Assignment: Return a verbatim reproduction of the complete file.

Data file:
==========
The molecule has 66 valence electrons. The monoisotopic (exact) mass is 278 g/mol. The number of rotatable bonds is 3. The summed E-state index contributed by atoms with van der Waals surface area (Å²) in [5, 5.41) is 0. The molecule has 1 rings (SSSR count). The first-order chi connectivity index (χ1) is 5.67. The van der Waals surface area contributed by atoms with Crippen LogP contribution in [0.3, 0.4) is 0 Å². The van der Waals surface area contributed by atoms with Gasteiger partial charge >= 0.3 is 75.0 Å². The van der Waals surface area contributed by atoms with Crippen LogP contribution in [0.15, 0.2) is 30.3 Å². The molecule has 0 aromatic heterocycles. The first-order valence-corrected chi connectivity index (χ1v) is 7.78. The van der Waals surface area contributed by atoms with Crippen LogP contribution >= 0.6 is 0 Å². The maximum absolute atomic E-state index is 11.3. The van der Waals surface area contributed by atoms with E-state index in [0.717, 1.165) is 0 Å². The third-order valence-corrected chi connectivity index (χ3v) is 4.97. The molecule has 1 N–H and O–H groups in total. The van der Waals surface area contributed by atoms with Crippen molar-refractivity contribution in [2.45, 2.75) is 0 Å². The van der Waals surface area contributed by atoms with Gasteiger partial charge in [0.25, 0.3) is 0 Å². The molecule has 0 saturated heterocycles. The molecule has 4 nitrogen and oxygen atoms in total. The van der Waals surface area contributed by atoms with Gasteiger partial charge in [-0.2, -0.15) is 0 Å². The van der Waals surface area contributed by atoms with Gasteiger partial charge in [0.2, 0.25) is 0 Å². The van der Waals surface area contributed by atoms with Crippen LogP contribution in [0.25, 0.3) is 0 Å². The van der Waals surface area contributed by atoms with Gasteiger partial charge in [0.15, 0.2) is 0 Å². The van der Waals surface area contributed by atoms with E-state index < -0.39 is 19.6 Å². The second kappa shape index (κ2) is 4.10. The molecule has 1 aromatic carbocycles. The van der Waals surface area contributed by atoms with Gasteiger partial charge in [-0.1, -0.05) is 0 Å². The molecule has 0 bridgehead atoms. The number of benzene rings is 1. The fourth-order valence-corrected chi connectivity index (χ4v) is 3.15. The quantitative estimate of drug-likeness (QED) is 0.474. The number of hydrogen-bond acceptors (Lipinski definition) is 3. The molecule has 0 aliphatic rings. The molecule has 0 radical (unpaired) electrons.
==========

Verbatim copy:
The molecule has 66 valence electrons. The monoisotopic (exact) mass is 278 g/mol. The number of rotatable bonds is 3. The summed E-state index contributed by atoms with van der Waals surface area (Å²) in [5, 5.41) is 0. The molecule has 1 rings (SSSR count). The first-order chi connectivity index (χ1) is 5.67. The van der Waals surface area contributed by atoms with Crippen LogP contribution in [0.3, 0.4) is 0 Å². The van der Waals surface area contributed by atoms with Gasteiger partial charge >= 0.3 is 75.0 Å². The van der Waals surface area contributed by atoms with Crippen LogP contribution in [0.15, 0.2) is 30.3 Å². The molecule has 0 aromatic heterocycles. The first-order valence-corrected chi connectivity index (χ1v) is 7.78. The van der Waals surface area contributed by atoms with Crippen LogP contribution >= 0.6 is 0 Å². The maximum absolute atomic E-state index is 11.3. The van der Waals surface area contributed by atoms with E-state index in [0.717, 1.165) is 0 Å². The third-order valence-corrected chi connectivity index (χ3v) is 4.97. The molecule has 1 N–H and O–H groups in total. The van der Waals surface area contributed by atoms with Crippen molar-refractivity contribution in [2.45, 2.75) is 0 Å². The van der Waals surface area contributed by atoms with Gasteiger partial charge in [0.25, 0.3) is 0 Å². The molecule has 0 saturated heterocycles. The molecule has 4 nitrogen and oxygen atoms in total. The van der Waals surface area contributed by atoms with Gasteiger partial charge in [-0.2, -0.15) is 0 Å². The van der Waals surface area contributed by atoms with Gasteiger partial charge in [0.2, 0.25) is 0 Å². The van der Waals surface area contributed by atoms with Crippen LogP contribution in [0.25, 0.3) is 0 Å². The van der Waals surface area contributed by atoms with Gasteiger partial charge in [0.15, 0.2) is 0 Å². The van der Waals surface area contributed by atoms with E-state index < -0.39 is 19.6 Å². The second kappa shape index (κ2) is 4.10. The molecule has 1 aromatic carbocycles. The van der Waals surface area contributed by atoms with Gasteiger partial charge in [-0.1, -0.05) is 0 Å². The molecule has 0 bridgehead atoms. The number of benzene rings is 1. The fourth-order valence-corrected chi connectivity index (χ4v) is 3.15. The quantitative estimate of drug-likeness (QED) is 0.474. The number of hydrogen-bond acceptors (Lipinski definition) is 3. The molecule has 0 aliphatic rings. The molecule has 0 radical (unpaired) electrons.